The Splendour of Cobh

My favourite sea voyage was on the (alas now defunct) Swansea to Cork Ferry. I travelled this route very many times while living in Devon and Cornwall, and most enjoyed the last leg of the journey to Ireland, when the ship entered the Lee estuary and made its way upriver to Ringaskiddy. In all weathers I was out on deck to watch the slowly changing scenery that welcomed my arrival in to Cork, knowing that it was surely the best place in all the world to be going!

The excitement mounted when we steamed past the port town of Cobh, as the ferry terminal was then just around the corner. From afar I admired the way this settlement embraced the water with its long, colourful terraces lined up the steep hillside on which it was built, crowned atop by the magnificent Victorian edifice which I now know to be probably the finest architectural work of Edward Welby Pugin in Ireland: St Colman’s Cathedral.

I am almost ashamed to confess, then, that I had never called in on Cobh until last week – and the visit was a relevation. First, let me clear up some possible confusions: the name is pronounced ‘Cove’ – and the word in fact comes from the English, but has been Gaelicised to Cobh, (Irish An Cóbh), the location having allegedly been known since around 1750 as ‘The Cove of Cork’. The name was changed to ‘Queenstown’ after a visit from Queen Victoria in 1849, and was then changed back to Cobh after the founding of the Irish Free State in 1922. Or – have I just contributed to the confusion? One thing is for sure: the strategic waterside location in the great natural harbour of Cork is the raison d’être of this grand town.

Yes, it’s all about the water, and the fact that it is located beside the “second largest natural harbour in the world by navigational area” (a claim also made, incidentally, by Halifax Harbour in Canada and Poole Harbour in the UK – the undisputed nomination for largest harbour is Port Jackson, Sydney, Australia). Cobh faces the wonderfully named Haulbowline Island and Spike Island, both of which have been established as defensive fortifications, and the former as an important naval dockyard since before Napoleonic times. Today, Cobh has the only dedicated cruise ship berth in Ireland.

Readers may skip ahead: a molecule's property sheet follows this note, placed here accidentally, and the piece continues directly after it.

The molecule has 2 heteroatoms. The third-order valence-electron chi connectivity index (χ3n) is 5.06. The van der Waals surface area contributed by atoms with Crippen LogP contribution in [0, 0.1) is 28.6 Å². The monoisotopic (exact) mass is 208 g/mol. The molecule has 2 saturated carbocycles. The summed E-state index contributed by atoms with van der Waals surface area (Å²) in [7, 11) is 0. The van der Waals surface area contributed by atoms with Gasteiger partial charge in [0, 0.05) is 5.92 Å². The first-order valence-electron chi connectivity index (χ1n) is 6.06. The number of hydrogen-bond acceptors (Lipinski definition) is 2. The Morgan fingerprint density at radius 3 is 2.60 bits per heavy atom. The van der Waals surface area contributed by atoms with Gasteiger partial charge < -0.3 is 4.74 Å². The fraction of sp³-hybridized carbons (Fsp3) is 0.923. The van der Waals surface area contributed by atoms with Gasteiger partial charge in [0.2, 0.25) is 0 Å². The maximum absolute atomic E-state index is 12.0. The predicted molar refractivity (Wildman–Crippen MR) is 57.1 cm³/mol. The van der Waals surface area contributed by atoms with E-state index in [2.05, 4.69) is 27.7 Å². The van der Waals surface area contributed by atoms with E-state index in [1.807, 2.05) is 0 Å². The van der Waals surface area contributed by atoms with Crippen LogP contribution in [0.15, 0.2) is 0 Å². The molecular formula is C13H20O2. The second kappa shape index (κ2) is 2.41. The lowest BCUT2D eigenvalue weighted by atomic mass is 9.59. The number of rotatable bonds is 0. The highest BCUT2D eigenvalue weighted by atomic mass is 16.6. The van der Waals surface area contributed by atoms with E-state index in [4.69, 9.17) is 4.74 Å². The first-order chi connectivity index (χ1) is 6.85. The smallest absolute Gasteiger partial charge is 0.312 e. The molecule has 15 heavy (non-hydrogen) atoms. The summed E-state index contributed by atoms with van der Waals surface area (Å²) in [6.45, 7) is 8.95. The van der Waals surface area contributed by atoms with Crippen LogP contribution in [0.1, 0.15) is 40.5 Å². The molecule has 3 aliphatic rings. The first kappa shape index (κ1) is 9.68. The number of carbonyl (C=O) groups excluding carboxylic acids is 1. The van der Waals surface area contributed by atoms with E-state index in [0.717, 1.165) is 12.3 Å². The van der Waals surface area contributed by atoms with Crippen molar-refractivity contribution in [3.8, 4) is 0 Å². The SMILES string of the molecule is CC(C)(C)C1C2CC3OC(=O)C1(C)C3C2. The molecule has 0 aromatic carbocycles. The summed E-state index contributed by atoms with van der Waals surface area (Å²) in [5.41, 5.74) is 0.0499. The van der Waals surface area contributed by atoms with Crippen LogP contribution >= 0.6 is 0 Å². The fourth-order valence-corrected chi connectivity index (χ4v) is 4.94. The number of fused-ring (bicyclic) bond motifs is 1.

Do you remember my telling of the story of Cessair and the first human footsteps on Irish soil in our own Bantry Bay? The story is recounted in the 11th century Lebor Gabála Érenn (The Book of the Invasions of Ireland). The same book tells us about Neimheadh and his followers the Muintir Neimhidh  – People of Nemed – who arrived soon after Cessair around 2000 BC, but in Cork Harbour and settled the islands there: Neimheadh, like Cessair, shared his genealogy with Noah and is said to be buried in a mound on Great Island, overlooking present-day Cobh.

So why am I so impressed by Cobh? Perhaps it’s because – as an architect – I find the streetscapes so elegant, and quirky. For me it’s a cross between the horizontal graceful manners of Georgian Bath and the higgledy-piggledy uphill habitation of the steep lanes of Newlyn in Cornwall, where I lived for many years.

Above – Cobh yesterday and today, showing the elegance of the development of the town in the nineteenth century. Below – another side of Cobh: the steeply descending streets with some remarkable and picturesque terraces, crowned always by the glory of the Cathedral, which took half a century to build. Construction began in 1867.